QOCS is coming to a Scottish court near you

QOCS will be in force in Scotland from 30 June 2021 and it will change the way that personal injury cases are litigated in Scotland. Time will tell the true extent of this change and the impact on fraud in Scotland. Will the new rules leave the door open to questionable cases or will the exceptions shine a light on the pursuer’s conduct and potentially act as a deterrent?

Legislation introducing the well-known concept of qualified one-way cost shifting (QOCS) to Scotland was laid before Scottish Parliament on 1 June 2021 and the rules have now been published. The legislation received Royal Assent in 2018 and should have been introduced in Spring last year. Like many things, the timetable for bringing QOCS to Scotland was impacted by COVID-19.

The objective of QOCS in Scotland is to level out the playing field between pursuers and insurers/ larger entities. As the case law develops, the impact will become clear.

QOCS will apply to all litigation commenced on or after 30 June 2021. In order to recover costs, defenders/ “applicants” will have the onus of showing that the pursuer or the pursuer’s representative:

  • Has made a fraudulent representation or has otherwise acted fraudulently in connection with the claim or proceedings.
  • Has behaved in a manner which is manifestly unreasonable in connection with the claim or proceedings, or
  • Conducted the proceedings in a manner that the court considers amounts to an abuse of process.

As discussed in previous blogs, there is no statutory definition to assist with what constitutes a “fraudulent representation”, “acted fraudulently” or “manifestly unreasonable” conduct. Will the fact that there are listed exceptions, however, act as a deterrent to fraudulent claims? The more cautious pursuer firms are likely to see it that way, but the absence of “fundamental dishonesty” as a specific exception will undoubtedly dilute the usefulness of English authorities on QOCS exceptions. Add to that the general reluctance of the Scottish judiciary to accept that a claim is fraudulent, and it seems more likely to go the other way with an increase in questionable claims being litigated with minimum risk to pursuers and their solicitors.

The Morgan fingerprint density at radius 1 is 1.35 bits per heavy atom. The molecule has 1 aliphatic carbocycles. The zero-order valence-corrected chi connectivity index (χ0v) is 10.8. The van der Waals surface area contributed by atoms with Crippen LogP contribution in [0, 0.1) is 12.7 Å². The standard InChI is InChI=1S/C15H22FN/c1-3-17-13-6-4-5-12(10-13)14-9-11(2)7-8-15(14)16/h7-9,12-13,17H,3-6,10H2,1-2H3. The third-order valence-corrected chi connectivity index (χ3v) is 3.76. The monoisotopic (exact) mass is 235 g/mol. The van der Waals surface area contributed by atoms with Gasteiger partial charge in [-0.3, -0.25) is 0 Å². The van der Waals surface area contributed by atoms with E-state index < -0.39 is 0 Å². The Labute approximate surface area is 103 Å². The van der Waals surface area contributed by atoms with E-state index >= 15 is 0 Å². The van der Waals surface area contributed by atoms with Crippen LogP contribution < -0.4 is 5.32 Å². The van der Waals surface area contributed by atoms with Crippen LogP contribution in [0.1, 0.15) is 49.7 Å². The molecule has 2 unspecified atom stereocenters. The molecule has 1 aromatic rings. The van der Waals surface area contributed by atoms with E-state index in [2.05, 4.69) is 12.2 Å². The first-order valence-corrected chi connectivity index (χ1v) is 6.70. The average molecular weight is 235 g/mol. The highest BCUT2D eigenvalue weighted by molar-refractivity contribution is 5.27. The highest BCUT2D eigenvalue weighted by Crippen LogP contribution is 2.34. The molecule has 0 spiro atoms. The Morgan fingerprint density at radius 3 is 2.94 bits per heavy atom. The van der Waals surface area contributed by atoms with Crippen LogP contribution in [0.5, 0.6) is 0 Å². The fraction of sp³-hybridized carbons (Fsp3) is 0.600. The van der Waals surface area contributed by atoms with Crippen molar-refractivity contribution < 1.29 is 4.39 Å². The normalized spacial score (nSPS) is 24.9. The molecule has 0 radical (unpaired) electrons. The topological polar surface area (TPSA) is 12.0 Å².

The new rules will also affect the defender’s key weapon in his armoury, the cost implications of lodging a tender (equivalent of a part 36 offer). Currently a tender must be accepted within a reasonable period of time and if it is not; or the pursuer fails to beat the offer at proof (trial) the pursuer is responsible for the defender’s costs from the date the tender was lodged and intimated. This will no longer be the case. Costs will be awarded to the defender, but capped at 75% of the pursuer’s damages. Where there is more than one defender, they will be apportioned by agreement or by the court. While it is pleasing to see that tenders will still be a useful tool, the rules will undoubtedly have an impact. For example consider a claim raised for £100,000 and settled at £5,000 as a result of substantial investigations into causation. Costs awarded at a maximum of £3,750 are unlikely to recoup much of that investigation outlay.

Interestingly, where a pursuer abandons an action, the question of costs is entirely within the court’s discretion and it remains to be seen whether the spirit of QOCS will dissuade courts finding against pursuers in these circumstances.

It is anticipated that the volume of litigation will increase on and after 30 June 2021, with many pursuer firms (where possible) waiting for the change in rules before litigating. With the cost of litigation and the risks faced by pursuers decreasing, we expect to see an increase in suspicious/ borderline cases on the horizon. Thus, with the clock ticking towards 30 June 2021, insurers will be required to consider Scottish fraud indicators and quickly take heed of the Scottish exceptions to devise clear strategies. 

More from the blog...